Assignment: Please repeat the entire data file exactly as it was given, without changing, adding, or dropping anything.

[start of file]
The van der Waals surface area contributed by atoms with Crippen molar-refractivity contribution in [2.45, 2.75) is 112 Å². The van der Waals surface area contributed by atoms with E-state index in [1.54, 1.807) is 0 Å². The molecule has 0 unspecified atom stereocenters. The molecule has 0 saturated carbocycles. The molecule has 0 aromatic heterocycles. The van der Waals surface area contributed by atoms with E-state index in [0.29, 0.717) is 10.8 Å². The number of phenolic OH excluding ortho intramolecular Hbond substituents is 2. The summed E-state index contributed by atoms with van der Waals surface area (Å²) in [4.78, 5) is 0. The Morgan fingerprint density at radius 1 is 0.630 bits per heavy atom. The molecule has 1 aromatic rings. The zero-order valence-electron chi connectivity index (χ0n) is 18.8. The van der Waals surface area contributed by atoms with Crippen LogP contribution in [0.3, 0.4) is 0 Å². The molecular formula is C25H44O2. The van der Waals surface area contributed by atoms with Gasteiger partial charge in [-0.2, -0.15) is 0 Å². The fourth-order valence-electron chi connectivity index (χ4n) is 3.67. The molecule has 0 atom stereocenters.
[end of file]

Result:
The van der Waals surface area contributed by atoms with Crippen molar-refractivity contribution in [2.45, 2.75) is 112 Å². The van der Waals surface area contributed by atoms with E-state index in [1.54, 1.807) is 0 Å². The molecule has 0 unspecified atom stereocenters. The molecule has 0 saturated carbocycles. The molecule has 0 aromatic heterocycles. The van der Waals surface area contributed by atoms with E-state index in [0.29, 0.717) is 10.8 Å². The number of phenolic OH excluding ortho intramolecular Hbond substituents is 2. The summed E-state index contributed by atoms with van der Waals surface area (Å²) in [4.78, 5) is 0. The Morgan fingerprint density at radius 1 is 0.630 bits per heavy atom. The molecule has 1 aromatic rings. The zero-order valence-electron chi connectivity index (χ0n) is 18.8. The van der Waals surface area contributed by atoms with Crippen LogP contribution in [0.3, 0.4) is 0 Å². The molecular formula is C25H44O2. The van der Waals surface area contributed by atoms with Gasteiger partial charge in [-0.2, -0.15) is 0 Å². The fourth-order valence-electron chi connectivity index (χ4n) is 3.67. The molecule has 0 atom stereocenters.